Saturday, December 24, 2005

Norwegian thought experiment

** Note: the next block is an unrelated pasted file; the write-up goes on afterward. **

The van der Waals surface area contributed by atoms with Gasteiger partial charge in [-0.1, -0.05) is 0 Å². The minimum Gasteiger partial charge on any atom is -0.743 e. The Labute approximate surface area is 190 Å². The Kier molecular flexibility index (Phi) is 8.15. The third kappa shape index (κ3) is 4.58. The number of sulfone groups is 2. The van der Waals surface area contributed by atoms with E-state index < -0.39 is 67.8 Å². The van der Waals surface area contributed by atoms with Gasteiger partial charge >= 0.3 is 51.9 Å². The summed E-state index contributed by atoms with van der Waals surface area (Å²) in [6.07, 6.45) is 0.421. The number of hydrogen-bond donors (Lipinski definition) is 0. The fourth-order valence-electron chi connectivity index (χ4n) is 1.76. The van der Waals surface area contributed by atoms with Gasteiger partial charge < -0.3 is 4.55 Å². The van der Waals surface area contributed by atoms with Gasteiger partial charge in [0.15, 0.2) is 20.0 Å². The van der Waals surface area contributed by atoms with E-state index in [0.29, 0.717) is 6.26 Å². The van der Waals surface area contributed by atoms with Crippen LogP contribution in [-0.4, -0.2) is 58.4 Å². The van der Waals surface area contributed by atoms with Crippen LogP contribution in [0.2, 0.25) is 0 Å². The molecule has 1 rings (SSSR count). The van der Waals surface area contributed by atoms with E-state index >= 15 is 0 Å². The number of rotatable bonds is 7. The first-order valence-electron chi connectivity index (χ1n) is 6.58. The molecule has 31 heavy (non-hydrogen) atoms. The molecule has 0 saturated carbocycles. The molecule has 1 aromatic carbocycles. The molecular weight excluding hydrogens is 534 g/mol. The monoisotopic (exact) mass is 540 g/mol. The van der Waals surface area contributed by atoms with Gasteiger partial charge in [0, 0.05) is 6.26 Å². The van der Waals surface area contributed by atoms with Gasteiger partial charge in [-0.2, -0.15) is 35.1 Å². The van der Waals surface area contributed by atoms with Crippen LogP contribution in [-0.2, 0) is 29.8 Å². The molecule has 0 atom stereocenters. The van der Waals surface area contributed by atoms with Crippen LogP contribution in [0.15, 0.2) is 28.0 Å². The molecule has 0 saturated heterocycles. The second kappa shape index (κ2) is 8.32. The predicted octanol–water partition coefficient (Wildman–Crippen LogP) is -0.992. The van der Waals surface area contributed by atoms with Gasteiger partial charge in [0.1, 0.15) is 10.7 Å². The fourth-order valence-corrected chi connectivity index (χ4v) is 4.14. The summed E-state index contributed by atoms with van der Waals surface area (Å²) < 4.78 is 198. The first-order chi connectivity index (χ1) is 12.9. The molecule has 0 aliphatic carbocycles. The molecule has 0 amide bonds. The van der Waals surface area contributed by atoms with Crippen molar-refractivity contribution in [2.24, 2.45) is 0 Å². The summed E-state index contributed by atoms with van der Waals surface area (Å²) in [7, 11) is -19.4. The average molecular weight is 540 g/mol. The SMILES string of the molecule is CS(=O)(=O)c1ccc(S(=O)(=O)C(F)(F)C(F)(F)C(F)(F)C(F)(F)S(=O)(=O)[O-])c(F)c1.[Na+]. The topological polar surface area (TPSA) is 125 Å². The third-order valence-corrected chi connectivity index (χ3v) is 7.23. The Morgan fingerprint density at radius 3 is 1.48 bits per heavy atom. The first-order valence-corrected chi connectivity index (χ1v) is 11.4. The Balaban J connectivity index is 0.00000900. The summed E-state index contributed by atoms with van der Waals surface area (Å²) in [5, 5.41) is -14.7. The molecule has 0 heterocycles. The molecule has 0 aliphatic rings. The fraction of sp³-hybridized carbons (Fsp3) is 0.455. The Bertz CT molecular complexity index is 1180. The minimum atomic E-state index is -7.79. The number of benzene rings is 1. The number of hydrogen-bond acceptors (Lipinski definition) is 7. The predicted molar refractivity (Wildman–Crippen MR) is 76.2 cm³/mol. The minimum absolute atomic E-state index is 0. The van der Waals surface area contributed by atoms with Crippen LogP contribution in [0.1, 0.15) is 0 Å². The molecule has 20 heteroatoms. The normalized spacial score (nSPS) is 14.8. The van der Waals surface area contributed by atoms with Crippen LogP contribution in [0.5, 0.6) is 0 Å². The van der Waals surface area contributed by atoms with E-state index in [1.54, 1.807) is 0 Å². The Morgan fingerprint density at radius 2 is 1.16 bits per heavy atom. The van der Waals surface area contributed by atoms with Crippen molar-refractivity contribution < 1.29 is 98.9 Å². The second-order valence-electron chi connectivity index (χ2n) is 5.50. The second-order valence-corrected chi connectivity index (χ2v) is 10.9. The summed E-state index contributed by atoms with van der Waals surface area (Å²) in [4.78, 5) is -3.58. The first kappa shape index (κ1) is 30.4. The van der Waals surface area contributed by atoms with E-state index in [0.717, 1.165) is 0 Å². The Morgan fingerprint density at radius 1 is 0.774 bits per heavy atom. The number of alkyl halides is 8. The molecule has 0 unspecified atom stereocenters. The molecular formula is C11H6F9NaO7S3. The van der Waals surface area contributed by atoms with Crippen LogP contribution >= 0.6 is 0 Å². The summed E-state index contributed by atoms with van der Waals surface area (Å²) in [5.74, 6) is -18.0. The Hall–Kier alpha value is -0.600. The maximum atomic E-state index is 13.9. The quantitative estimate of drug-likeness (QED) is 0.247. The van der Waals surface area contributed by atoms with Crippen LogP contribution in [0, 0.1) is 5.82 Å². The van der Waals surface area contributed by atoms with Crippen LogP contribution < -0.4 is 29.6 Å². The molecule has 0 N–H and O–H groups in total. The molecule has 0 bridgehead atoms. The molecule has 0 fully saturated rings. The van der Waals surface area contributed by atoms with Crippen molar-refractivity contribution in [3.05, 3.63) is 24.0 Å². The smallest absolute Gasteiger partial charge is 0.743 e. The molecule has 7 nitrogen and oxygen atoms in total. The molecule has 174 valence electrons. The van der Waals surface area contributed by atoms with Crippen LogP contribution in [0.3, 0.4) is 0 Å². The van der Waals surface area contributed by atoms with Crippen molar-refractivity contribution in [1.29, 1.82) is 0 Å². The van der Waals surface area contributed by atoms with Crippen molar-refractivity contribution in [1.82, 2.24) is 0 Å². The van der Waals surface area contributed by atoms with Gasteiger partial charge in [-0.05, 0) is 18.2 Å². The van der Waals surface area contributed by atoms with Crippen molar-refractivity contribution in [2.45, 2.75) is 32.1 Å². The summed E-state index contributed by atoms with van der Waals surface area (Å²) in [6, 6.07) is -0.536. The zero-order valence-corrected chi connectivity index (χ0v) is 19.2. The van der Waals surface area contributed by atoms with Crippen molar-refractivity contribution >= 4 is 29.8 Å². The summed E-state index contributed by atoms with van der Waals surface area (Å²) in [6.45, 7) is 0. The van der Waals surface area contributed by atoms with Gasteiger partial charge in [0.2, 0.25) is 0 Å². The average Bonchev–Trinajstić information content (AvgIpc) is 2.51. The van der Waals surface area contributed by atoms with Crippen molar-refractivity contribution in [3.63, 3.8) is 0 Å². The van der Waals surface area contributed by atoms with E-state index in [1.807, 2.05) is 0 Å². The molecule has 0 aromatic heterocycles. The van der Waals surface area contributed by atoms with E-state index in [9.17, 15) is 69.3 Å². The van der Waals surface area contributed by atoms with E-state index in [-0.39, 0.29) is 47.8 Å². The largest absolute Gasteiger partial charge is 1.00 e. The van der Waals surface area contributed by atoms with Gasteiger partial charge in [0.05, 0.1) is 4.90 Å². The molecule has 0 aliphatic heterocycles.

As a thought experiment, just imagine that a group of Norwegian intellectuals got together and produced a report for an extreme right-wing politician in Norway that advocated, amongst other things, that Norway should arrange for 'regime change' in Sweden. A number of years later, most of these same guys end up as important officials and advisors in the American government, and set up a system specifically devised to create lies about Sweden intended to trick the American people into attacking Sweden. Some of the lies actually come directly from the Prime Minister's office in Oslo. One of the writers of the report, a guy with direct contact with Norwegian politicians and generals, even ends up heading the very group that arranges for the trickery! After Sweden lies in ruins, with 100,000 or so dead Swedes, and it has been revealed that all the stories told to the American people about Sweden were in fact lies, and someone has the temerity to point out the ethnic origin of the group who wrote the report and arranged for the war, would you call it anti-Norwegianism (since nobody hates Norwegians, English doesn't even have a word for it!)? Of course not. It just so happens that the particular group behind the disaster of the attack on Iraq is a group that is uniquely protected from any criticism, no matter how vile their crimes. It's not the group that is important, but the fact that the conspiracy was entirely in aid of the perceived interests of the country which claims to represent and stand up for that group. There were no doubt a lot of American reasons for the attack on Iraq, and it is somewhat misleading - in some cases, intentionally so - to characterize the attack as a 'war for . . . ' The key point is this: if it was not for the Herculean efforts of agents for the Israeli extreme right operating at the highest levels of the American government, the war would not have occurred. End of story.